Prokaryotes use type IV secretion systems (T4SSs) to translocate substrates (e.g., nucleoprotein, DNA, and protein) and/or elaborate surface structures (i.e., pili or adhesins). Bacterial genomes may encode multiple T4SSs, e.g., there are three functionally divergent T4SSs in some Bartonella species (vir, vbh, and trw). In a unique case, most rickettsial species encode a T4SS (rvh) enriched with gene duplication. Within single genomes, the evolutionary and functional implications of cross-system interchangeability of analogous T4SS protein components remains poorly understood. To lend insight into cross-system interchangeability, we analyzed the VirB8 family of T4SS channel proteins. Crystal structures of three VirB8 and two TrwG Bartonella proteins revealed highly conserved C-terminal periplasmic domain folds and dimerization interfaces, despite tremendous sequence divergence. This implies remarkable structural constraints for VirB8 components in the assembly of a functional T4SS. VirB8/TrwG heterodimers, determined via bacterial two-hybrid assays and molecular modeling, indicate that differential expression of trw and vir systems is the likely barrier to VirB8-TrwG interchangeability. We also determined the crystal structure of Rickettsia typhi RvhB8-II and modeled its coexpressed divergent paralog RvhB8-I. Remarkably, while RvhB8-I dimerizes and is structurally similar to other VirB8 proteins, the RvhB8-II dimer interface deviates substantially from other VirB8 structures, potentially preventing RvhB8-I/RvhB8-II heterodimerization. For the rvh T4SS, the evolution of divergent VirB8 paralogs implies a functional diversification that is unknown in other T4SSs. Collectively, our data identify two different constraints (spatio-temporal for Bartonella trw and vir T4SSs and structural for rvh T4SSs) that mediate the functionality of multiple divergent T4SSs within a single bacterium. IMPORTANCE Assembly of multiprotein complexes at the right time and at the right cellular location is a fundamentally important task for any organism. In this respect, bacteria that express multiple analogous type IV secretion systems (T4SSs), each composed of around 12 different components, face an overwhelming complexity. Our work here presents the first structural investigation on factors regulating the maintenance of multiple T4SSs within a single bacterium. The structural data imply that the T4SS-expressing bacteria rely on two strategies to prevent cross-system interchangeability: (i) tight temporal regulation of expression or (ii) rapid diversification of the T4SS components. T4SSs are ideal drug targets provided that no analogous counterparts are known from eukaryotes. Drugs targeting the barriers to cross-system interchangeability (i.e., regulators) could dysregulate the structural and functional independence of discrete systems, potentially creating interference that prevents their efficient coordination throughout bacterial infection.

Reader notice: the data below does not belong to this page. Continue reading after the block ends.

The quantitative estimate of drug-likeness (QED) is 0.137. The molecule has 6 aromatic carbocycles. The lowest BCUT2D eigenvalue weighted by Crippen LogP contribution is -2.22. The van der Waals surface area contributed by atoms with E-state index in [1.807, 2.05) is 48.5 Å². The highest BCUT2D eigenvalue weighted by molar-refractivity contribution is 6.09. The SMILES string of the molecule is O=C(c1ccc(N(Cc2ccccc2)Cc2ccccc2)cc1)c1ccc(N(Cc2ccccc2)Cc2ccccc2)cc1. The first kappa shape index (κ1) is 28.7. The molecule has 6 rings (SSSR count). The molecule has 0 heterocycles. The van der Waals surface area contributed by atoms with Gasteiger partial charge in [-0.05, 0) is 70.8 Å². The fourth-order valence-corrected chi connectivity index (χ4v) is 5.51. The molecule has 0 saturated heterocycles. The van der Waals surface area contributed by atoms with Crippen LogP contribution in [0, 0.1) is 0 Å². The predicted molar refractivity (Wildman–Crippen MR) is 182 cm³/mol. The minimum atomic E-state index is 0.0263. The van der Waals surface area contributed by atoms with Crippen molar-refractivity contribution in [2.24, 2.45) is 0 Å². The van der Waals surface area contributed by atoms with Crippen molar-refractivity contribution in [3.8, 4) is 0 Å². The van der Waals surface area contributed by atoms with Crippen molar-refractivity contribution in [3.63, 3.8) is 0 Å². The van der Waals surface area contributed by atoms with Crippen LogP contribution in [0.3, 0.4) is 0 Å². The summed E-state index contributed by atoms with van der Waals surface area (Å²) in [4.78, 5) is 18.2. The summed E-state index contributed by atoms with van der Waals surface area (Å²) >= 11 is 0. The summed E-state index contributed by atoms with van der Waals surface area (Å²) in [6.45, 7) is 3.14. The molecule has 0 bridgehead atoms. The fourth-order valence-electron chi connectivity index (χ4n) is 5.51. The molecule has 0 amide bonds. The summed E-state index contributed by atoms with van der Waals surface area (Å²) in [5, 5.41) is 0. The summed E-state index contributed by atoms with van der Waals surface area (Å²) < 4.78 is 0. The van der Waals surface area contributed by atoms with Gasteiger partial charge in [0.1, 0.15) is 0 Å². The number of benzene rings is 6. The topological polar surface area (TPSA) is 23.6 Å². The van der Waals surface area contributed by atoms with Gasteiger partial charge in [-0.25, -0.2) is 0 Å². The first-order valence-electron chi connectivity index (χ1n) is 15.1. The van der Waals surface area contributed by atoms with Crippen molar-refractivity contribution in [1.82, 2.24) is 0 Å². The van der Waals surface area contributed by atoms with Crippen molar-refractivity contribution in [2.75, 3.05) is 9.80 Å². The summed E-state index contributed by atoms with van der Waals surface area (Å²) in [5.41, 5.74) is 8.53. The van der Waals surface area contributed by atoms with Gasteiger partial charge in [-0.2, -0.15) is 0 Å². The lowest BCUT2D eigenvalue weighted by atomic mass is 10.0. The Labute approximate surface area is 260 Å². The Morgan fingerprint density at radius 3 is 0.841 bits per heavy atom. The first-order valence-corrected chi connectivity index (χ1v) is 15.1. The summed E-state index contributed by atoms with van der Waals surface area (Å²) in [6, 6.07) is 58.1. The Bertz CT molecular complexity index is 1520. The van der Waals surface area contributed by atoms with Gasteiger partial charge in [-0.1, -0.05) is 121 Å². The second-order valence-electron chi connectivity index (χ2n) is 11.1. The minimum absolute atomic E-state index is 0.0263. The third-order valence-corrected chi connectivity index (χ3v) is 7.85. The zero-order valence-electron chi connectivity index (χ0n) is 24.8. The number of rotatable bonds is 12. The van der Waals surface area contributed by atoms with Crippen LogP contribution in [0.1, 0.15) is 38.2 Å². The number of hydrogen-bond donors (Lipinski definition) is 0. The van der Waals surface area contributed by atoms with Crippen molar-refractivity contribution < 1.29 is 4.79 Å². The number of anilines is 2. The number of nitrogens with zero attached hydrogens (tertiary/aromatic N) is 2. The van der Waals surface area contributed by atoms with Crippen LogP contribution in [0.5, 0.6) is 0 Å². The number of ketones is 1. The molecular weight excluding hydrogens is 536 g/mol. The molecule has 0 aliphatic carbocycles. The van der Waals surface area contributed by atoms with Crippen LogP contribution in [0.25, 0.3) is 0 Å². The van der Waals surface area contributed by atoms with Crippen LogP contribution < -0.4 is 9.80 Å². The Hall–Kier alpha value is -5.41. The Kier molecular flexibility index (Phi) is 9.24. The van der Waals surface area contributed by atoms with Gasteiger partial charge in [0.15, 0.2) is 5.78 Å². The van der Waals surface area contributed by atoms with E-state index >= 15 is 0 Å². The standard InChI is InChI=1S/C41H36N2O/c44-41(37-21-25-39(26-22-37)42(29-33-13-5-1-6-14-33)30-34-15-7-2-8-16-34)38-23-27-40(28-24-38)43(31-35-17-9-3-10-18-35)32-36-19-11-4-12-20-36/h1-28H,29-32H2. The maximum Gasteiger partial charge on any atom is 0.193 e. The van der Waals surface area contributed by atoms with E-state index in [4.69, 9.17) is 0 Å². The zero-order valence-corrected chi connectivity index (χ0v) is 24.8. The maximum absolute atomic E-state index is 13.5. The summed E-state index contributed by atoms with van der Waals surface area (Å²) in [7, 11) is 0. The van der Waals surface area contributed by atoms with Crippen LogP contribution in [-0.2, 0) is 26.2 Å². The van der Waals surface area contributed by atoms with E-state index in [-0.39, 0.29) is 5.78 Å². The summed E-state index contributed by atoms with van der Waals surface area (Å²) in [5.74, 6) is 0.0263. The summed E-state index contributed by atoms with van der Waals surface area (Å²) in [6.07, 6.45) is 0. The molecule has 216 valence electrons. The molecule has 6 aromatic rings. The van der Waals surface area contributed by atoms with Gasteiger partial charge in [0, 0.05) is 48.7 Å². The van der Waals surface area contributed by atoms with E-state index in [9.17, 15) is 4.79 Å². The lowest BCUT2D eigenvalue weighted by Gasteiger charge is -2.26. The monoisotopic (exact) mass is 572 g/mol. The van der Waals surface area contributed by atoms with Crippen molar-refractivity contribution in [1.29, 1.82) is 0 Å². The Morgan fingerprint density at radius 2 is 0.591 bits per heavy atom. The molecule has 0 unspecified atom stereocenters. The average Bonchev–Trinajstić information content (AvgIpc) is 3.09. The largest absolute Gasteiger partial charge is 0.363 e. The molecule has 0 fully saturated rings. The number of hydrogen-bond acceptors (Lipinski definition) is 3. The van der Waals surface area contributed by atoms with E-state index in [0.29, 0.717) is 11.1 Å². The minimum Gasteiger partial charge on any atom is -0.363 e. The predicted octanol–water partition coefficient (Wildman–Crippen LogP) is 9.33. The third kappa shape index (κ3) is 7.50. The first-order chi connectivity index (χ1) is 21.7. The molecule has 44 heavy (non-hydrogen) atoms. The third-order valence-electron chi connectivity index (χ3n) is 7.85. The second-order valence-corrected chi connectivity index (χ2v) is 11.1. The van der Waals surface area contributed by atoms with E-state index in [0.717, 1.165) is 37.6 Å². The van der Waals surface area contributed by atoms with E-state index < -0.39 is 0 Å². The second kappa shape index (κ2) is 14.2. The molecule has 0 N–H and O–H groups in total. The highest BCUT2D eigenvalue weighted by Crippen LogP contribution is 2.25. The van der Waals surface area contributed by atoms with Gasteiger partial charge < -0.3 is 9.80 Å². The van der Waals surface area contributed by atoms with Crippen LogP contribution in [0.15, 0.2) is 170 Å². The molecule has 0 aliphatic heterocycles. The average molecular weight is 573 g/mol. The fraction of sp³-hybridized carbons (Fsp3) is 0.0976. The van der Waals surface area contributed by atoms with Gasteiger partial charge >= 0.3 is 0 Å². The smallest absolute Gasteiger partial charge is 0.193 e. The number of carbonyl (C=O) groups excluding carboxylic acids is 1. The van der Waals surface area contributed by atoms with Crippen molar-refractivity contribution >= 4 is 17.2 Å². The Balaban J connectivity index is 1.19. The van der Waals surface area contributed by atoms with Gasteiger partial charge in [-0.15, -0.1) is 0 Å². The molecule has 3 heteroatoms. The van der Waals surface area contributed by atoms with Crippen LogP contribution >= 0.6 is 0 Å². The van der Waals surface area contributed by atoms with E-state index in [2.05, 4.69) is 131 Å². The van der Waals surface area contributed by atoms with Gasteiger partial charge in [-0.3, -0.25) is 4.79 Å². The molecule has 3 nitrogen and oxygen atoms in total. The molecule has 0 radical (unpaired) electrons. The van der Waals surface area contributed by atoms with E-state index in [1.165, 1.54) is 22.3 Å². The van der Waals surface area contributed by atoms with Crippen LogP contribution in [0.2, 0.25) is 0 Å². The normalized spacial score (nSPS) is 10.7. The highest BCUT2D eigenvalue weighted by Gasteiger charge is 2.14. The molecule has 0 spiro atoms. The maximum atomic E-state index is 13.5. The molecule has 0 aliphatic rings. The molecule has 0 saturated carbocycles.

• Takala, Heikki; Edlund, Petra; Ihalainen, Janne A.; Westenhoff, Sebastian (2020)
    Phytochromes are ubiquitous photosensor proteins, which control the growth, reproduction and movement in plants, fungi and bacteria. Phytochromes switch between two photophysical states depending on the light conditions. In analogy to molecular machines, light absorption induces a series of structural changes that are transduced from the bilin chromophore, through the protein, and to the output domains. Recent progress towards understanding this structural mechanism of signal transduction has been manifold. We describe this progress with a focus on bacteriophytochromes. We describe the mechanism along three structural tiers, which are the chromophore-binding pocket, the photosensory module, and the output domains. We discuss possible interconnections between the tiers and conclude by presenting future directions and open questions. We hope that this review may serve as a compendium to guide future structural and spectroscopic studies designed to understand structural signaling in phytochromes.